The Norwegian Central Bank freezes all investments in Russia, awaiting a plan to sell all shares.
The Norwegian Sovereign Pension Fund, known as the Oil Fund, is built on the surplus revenues of the country’s petroleum sector. It owns 1,4% of all the world’s listed companies, making it the world’s largest sovereign wealth fund.
Investments in Russia aren’t big compared to other markets, but included shares in 47 companies as of December 31, 2020. The 2021 figures are not yet published.
The Norwegian share of the companies’ value was 23 billion kroner (about €2,3 billion), the Barents Observer reported last year. After Russia’s full-scale invasion of Ukraine, the Moscow stock market is substantially down and was closed for trading on Monday.
Divesting plan given
The Government in Oslo has now given a clear order to prepare a plan for divesting.
“This decision is a clear signal to Russia. We strongly condemn the serious violation of international law they are now committing,” says Minister of Finance Trygve Slagsvold Vedum.
“It is important for the legitimacy of both Norway and the Fund that we, together with the international community, demonstrate a clear position by withdrawing the Norwegian savings from the Russian market,” the minister made clear.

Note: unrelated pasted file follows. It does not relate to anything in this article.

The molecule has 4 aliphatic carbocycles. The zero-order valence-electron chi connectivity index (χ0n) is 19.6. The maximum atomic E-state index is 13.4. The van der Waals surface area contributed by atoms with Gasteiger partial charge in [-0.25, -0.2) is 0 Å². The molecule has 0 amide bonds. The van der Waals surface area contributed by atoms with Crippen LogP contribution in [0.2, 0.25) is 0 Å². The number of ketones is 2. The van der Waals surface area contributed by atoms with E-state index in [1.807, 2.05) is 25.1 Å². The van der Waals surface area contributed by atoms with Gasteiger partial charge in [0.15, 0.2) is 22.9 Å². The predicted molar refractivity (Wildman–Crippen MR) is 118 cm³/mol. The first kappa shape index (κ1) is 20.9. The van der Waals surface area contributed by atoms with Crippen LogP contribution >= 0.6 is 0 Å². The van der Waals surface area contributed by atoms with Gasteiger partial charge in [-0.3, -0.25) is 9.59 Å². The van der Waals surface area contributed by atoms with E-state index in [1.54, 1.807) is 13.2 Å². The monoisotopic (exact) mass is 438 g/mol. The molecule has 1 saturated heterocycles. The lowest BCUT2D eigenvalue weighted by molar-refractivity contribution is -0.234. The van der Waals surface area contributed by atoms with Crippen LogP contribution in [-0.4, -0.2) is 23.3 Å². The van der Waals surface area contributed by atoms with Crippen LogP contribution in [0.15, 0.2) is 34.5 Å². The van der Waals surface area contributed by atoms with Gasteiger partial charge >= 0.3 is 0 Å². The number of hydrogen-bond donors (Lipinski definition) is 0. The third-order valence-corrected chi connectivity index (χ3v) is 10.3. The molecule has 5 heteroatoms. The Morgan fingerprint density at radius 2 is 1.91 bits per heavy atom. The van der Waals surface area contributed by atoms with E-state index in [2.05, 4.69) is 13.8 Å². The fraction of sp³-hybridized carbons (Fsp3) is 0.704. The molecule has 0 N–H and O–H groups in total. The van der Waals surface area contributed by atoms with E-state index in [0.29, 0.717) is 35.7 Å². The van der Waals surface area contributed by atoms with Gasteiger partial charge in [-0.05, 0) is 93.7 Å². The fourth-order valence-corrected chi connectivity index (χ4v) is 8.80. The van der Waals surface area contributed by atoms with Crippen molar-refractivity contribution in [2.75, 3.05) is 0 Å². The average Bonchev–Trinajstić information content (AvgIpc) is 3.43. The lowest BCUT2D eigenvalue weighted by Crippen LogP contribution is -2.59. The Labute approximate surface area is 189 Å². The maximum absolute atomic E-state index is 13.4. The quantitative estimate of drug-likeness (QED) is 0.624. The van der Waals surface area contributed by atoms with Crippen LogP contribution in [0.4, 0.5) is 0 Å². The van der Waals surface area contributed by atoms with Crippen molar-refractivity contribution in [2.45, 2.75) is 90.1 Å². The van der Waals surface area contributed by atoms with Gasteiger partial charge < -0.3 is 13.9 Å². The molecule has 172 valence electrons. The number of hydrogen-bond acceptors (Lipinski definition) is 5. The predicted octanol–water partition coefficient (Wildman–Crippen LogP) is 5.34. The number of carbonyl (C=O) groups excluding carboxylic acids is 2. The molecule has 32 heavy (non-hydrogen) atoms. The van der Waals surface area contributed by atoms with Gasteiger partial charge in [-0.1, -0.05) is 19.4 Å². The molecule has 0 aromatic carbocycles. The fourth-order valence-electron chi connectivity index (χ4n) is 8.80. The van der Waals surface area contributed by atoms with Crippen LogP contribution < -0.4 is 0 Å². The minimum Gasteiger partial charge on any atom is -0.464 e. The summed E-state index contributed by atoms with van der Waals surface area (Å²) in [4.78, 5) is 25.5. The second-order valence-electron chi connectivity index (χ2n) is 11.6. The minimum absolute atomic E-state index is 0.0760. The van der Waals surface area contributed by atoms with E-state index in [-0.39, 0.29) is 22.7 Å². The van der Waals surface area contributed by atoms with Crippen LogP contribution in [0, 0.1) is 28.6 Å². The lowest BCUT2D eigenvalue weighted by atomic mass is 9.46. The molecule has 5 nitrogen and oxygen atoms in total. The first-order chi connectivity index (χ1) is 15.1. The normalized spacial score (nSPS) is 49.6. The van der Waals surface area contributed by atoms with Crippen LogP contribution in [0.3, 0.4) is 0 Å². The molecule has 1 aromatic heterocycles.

Despite being sanctioned by the European Union since Moscow’s annexation of Crimea in 2014, the Norwegian oil fund has Sberbank on top of its portfolio in the Russian stock market. Norway owned 0,83% of all shares in the bank by the end of 2020 at a value of 6 billion kroner (€579 million at the time).
Gazprom second on list
Second on the list of the fund’s investments in Russia is Gazprom, with shares worth 3,98 billion Norwegian kroner (€384 million). The Norwegian fund decreased its shares in Gazprom from 0,81% in 2019 to 0,69% last year, according to the portfolio overview. Gazprom is the largest publicly-listed natural gas company in the world and the largest company in Russia by revenue.
Other companies on the list now to be sold are LUKOIL, Gazprom Neft, Bashneft and Novatek, all petroleum companies that are big in the Arctic, onshore as well as offshore.
Related stories from around the North:
Canada: Sweden, Finland pull out of Arctic360 conference in Toronto where Russian diplomats scheduled to attend, Eye on the Arctic
Finland: Finnish Army exercises inter-agency readiness, Eye on the Arctic
Norway: Norwegian energy giant Equinor exits Russia, calling Ukraine invasion a “setback for the world”, Eye on the Arctic
Russia: Putin announces Sunday he’s put nuclear deterrence forces on alert on Kola Peninsula, The Independent Barents Observer
Sweden: Nordic military cooperation takes shape with common uniforms, The Independent Barents Observer